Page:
Bottom line The report is the most ambitious proposal to combat climate change we've seen from Democrats. Energy Innovation, an independent policy modeling company, projects that the plan would achieve a 37% reduction in greenhouse gas emissions by 2030 and net-zero carbon emissions by 2048. If implemented, it would also save 62,000 lives annually by 2050 and $8 trillion in health and climate costs.

Dig deeper → 5 min

  1. Lifestyle
  2. People
  3. Politics and Policy
  4. Thinking

What’s the matter: Greenhouse gas emissions fell sharply with COVID-19 lockdowns, but as governments ease restrictions, emissions are rebounding faster than expected. It begs the question: if a global pandemic can’t meaningfully cut emissions, what can?

By the numbers

  • Of the nearly $12 trillion committed by the world’s 50 largest economies to the coronavirus recovery, “only about $18 billion has been targeted at post-carbon economic priorities such as developing renewable energy or incentivizing clean industry.”
  • To achieve the 1.5 degrees Celsius threshold targeted by the Paris Agreement in 2015, we would need to cut emissions by at least 7% every year indefinitely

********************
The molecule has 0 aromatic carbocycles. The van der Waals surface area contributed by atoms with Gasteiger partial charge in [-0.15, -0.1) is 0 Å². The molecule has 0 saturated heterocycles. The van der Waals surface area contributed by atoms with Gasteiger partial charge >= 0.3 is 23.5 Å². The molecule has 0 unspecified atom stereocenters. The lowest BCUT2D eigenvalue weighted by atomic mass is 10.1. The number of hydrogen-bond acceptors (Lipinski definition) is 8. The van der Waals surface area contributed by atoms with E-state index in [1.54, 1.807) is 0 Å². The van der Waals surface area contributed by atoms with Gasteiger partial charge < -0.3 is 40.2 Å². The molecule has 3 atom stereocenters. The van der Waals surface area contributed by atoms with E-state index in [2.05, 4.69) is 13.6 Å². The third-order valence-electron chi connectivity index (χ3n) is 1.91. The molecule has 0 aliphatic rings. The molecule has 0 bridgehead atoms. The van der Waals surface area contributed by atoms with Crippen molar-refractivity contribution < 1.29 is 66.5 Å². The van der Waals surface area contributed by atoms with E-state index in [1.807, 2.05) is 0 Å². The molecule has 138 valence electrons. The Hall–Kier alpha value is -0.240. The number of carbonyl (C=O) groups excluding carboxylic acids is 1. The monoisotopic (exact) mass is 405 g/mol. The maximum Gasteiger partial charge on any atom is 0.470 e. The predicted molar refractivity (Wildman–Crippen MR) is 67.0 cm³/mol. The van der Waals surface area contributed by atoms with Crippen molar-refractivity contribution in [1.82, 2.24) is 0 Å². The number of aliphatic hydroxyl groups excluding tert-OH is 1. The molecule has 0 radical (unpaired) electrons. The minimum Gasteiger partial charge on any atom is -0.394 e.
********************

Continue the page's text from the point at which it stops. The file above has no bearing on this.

Next Steps: As we wrote about earlier this month, Europe has proposed an $826 billion green COVID-19 recovery plan. But the rest of the developed world, especially America, is still thinking brown. COVID-19 makes it clear that individual action will not be enough to fix the climate crisis. We need major structural changes at the governmental (and multinational) level to move forward.

→ Dig deeper (3 min. read)

  1. Cities and Communities
  2. Federal
  3. People
  4. Politics and Policy

The global spread of the coronavirus has caused layoff after layoff in the United States, forcing over 40 million Americans to file for unemployment in less than three months. How can America put its citizens back to work while fighting climate change?

What to know

  • FDR kickstarted the economy in the Great Depression by creating the Civilian Conservation Corps to restore America’s infrastructure while employing jobless workers – similar programs could help unemployed workers during COVID-19
  • Other countries are already doing it – Pakistan has employed 63,000 people in its 10 Billion Tree Tsunami Programme
  • Governments control more than 70% of energy investments globally, so they can steer recovery in a positive direction for the climate and their people